The weaknesses in chemical safety oversight and preparedness that allowed the West Fertilizer Co. explosion to occur still pose a risk to the public in Texas and beyond, federal investigators say in a report they will present in Waco on Thursday.
The U.S. Chemical Safety Board will hold a public meeting at 6 p.m. at the Waco Hilton on its 265-page report, which stems from a nearly three-year investigation.
CSB officials investigated the causes of the ammonium nitrate fertilizer explosion on April 17, 2013, which killed 15 people, injured 260 and damaged 150 buildings, with an estimated $246 million in property loss. They also recommend significant reforms to the way ammonium nitrate dealers are regulated and insured.
“This is one of the most destructive explosions we’ve ever investigated,” said Johnnie Banks, the CSB’s lead investigator in the West case, in an interview Tuesday.
“Our report found that the limited regulatory oversight, including the lack of real meaningful insurance, inadequate emergency planning and the proximity of the facility to so many homes — those really led to the incident’s severity.”
CSB chairwoman Vanessa Sutherland said pointing out shortcomings in the regulation and emergency preparedness systems is important to prevent another disaster, but it doesn’t excuse West Fertilizer Co.’s failure to prevent the explosion.
“The company ultimately bears the responsibility for following the law and building things safely,” Sutherland said in an interview.
The city of West has joined some 200 other plaintiffs in suing the owners of the plant, Adair Grain Co., along with national fertilizer suppliers. A trial involving some of those plaintiffs is set to begin next week.
The West disaster inspired some state-level reforms, including regular state fire marshal inspections of ammonium nitrate dealers and requirements to store the fertilizer away from flammable material.
But the CSB report suggests that those measures are not enough to keep the public safe. Texas alone has 43 facilities that sell 5 tons or more of ammonium nitrate fertilizer, and 19 of those are within a half- mile of a school, hospital or nursing home.
“CSB analysis shows that risk to the public from a catastrophic incident exists at least within the state of Texas, if not more broadly,” the report states.
Ammonium nitrate is subject to explosion only when subjected to extreme heat, as well as confinement and shock. But the Texas State Fire Marshal has reported that the majority of ammonium nitrate fertilizer facilities in the state are of flammable frame construction, and legislators last year declined to require fireproof storage.
The CSB report recommends mandating fireproof storage and sprinkler systems through the U.S. Occupational Safety and Health Administration, with a three-to-five-year phase-in for existing businesses.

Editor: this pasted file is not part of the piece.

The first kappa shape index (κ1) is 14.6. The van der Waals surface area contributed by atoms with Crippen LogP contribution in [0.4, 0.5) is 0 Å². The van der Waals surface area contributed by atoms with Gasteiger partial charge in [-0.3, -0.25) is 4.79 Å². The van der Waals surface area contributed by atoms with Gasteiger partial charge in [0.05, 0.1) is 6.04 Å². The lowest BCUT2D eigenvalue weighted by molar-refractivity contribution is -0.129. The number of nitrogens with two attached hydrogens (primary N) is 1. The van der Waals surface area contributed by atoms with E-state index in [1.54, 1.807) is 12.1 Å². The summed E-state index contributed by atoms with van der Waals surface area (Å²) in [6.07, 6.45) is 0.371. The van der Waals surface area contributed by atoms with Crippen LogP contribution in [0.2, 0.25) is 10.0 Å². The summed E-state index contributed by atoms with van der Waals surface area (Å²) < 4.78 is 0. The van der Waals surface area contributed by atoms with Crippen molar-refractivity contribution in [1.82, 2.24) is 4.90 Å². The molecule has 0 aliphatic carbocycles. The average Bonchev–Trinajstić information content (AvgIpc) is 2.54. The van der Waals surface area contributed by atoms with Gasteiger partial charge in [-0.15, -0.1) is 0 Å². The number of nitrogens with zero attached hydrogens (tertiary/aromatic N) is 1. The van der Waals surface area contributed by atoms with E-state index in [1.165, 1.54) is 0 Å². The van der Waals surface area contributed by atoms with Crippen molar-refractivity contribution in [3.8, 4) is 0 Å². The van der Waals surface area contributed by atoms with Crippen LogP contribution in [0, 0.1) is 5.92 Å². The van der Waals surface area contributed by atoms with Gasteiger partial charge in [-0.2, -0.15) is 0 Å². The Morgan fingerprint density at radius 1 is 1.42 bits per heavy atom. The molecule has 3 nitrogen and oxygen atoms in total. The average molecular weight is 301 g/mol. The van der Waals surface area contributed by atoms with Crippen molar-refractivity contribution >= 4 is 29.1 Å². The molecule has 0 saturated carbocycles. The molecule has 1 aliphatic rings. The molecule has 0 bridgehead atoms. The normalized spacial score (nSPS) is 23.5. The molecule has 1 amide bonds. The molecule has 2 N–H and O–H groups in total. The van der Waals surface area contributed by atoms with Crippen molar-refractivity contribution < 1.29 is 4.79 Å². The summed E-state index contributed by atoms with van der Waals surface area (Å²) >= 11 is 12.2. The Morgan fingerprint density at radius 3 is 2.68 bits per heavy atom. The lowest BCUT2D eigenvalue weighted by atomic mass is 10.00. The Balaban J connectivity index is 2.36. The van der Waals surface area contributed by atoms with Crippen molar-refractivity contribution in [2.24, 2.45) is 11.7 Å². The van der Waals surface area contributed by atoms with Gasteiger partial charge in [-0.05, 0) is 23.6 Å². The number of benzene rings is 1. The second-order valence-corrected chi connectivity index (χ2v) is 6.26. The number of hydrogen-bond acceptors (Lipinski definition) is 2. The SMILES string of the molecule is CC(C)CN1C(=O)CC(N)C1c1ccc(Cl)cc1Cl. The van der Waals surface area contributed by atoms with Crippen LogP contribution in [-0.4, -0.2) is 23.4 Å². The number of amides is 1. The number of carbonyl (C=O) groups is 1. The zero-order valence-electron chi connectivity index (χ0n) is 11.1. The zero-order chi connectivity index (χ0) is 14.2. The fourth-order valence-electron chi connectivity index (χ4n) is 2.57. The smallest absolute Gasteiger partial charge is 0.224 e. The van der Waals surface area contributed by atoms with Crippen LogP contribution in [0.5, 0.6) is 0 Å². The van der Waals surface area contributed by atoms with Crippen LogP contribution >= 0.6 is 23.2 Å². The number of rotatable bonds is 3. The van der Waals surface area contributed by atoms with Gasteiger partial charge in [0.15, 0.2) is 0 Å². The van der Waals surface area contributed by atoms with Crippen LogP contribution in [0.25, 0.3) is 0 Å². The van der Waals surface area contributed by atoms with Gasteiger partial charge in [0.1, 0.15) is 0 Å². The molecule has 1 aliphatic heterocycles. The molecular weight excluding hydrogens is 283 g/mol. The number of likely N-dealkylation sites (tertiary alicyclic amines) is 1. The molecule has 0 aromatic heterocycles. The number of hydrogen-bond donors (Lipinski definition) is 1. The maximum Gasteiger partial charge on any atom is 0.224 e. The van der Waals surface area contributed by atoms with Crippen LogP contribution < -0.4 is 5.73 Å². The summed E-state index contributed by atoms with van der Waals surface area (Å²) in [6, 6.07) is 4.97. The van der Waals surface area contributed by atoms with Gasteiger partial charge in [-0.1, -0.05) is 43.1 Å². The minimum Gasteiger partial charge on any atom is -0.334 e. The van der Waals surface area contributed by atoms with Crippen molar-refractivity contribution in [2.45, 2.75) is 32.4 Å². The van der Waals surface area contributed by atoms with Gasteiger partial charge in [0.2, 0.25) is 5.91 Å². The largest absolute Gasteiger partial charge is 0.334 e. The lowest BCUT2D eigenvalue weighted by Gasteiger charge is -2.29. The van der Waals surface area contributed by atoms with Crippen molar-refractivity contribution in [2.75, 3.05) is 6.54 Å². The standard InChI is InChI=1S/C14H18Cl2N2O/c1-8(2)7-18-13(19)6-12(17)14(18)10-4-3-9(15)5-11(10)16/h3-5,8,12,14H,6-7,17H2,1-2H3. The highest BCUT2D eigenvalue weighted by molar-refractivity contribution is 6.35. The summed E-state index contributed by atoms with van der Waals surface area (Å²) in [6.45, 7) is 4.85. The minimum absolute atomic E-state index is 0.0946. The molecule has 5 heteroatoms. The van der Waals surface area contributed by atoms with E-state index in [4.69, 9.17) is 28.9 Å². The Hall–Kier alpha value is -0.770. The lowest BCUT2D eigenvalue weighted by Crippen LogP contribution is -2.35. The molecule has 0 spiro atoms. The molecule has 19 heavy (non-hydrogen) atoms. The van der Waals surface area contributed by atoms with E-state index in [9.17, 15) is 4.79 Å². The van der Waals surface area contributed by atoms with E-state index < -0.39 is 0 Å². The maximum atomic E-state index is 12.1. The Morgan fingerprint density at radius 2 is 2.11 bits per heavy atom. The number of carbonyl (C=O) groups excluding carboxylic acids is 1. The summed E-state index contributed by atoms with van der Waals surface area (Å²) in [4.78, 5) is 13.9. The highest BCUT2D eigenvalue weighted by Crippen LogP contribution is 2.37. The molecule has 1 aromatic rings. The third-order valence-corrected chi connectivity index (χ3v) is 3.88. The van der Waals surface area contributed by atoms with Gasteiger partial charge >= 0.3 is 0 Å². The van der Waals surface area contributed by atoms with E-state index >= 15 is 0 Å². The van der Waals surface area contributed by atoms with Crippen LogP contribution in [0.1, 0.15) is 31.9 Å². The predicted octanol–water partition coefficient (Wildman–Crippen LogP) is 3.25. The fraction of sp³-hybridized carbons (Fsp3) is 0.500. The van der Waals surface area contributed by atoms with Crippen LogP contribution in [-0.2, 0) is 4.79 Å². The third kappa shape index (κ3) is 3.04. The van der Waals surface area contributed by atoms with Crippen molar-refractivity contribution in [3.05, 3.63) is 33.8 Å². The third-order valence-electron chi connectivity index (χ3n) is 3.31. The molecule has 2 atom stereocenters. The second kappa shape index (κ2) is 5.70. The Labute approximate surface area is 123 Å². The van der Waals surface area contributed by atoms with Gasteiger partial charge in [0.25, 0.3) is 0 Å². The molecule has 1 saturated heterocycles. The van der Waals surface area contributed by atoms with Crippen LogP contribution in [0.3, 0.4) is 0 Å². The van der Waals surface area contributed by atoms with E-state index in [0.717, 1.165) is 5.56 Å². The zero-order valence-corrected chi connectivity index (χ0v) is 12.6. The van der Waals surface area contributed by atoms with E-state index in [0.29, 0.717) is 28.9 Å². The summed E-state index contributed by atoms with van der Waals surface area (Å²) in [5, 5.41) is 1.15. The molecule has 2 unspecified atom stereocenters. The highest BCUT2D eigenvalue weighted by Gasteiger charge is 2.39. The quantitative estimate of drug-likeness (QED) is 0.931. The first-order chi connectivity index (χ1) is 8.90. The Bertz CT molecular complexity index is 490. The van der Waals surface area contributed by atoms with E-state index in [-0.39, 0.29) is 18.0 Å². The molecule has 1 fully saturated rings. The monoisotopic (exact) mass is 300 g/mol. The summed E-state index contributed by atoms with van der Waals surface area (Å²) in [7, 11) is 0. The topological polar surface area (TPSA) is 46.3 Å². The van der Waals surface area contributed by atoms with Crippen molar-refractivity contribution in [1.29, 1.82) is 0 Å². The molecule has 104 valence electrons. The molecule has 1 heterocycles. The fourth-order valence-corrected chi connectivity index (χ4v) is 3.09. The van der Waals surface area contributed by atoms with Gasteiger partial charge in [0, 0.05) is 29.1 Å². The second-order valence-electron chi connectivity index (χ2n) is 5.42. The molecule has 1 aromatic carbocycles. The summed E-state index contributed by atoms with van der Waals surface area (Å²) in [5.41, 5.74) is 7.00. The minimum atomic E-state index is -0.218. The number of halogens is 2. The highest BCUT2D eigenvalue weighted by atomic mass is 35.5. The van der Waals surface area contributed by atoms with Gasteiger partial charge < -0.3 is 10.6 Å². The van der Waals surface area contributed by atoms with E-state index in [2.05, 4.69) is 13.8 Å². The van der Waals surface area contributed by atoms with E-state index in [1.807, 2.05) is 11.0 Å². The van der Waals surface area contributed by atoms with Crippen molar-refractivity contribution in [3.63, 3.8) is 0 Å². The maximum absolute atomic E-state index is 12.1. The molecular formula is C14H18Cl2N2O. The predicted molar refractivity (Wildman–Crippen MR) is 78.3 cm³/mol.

The CSB also recommends that fertilizer dealers be required to file a risk management plan with the Environmental Protection Agency outlining how they will safely store ammonium nitrate.
In addition, national fire codes on ammonium nitrate should be stiffened, state-level training for emergency responders should be updated, and underwriting standards for insuring ammonium nitrate dealers should be beefed up, the report says.
The CSB board will vote Thursday to accept the report. The agency is small and has no direct regulatory authority, but it will follow up to make sure the findings are on the agenda of other federal and state agencies, Banks and Sutherland said.
Banks said the complexity of the investigation explains its long timeline. CSB investigators interviewed company officials and West residents, analyzed spilled fertilizer and blast remains, and even built a model of the West Fertilizer Co. to test detonation theories.
Though the cause of the fire remains undetermined, Banks said the data and analysis will help public safety experts assess the risk of ammonium nitrate for years to come.
Banks said he hopes the end result of the study will be to save lives.
“This was such a tragic human-interest story, happening in a town where everybody knows each other,” he said. “And the fact that this affected emergency responders resonated with us from the outset.”
Frank Patterson, who heads the Waco-McLennan County Office of Emergency Management, said he still is reading the report but agrees that better standards are needed for ammonium nitrate handling, including fireproof storage.
Patterson said the explosion destroyed the county’s only ammonium nitrate fertilizer facility, but better standards need to be in place in case one is built.
He said local officials have made progress on chemical safety and preparedness since the West disaster.
“The first responder community is much more aware, and industry in this county is aware and involved,” Patterson said. “We’re much more aware than three years ago.”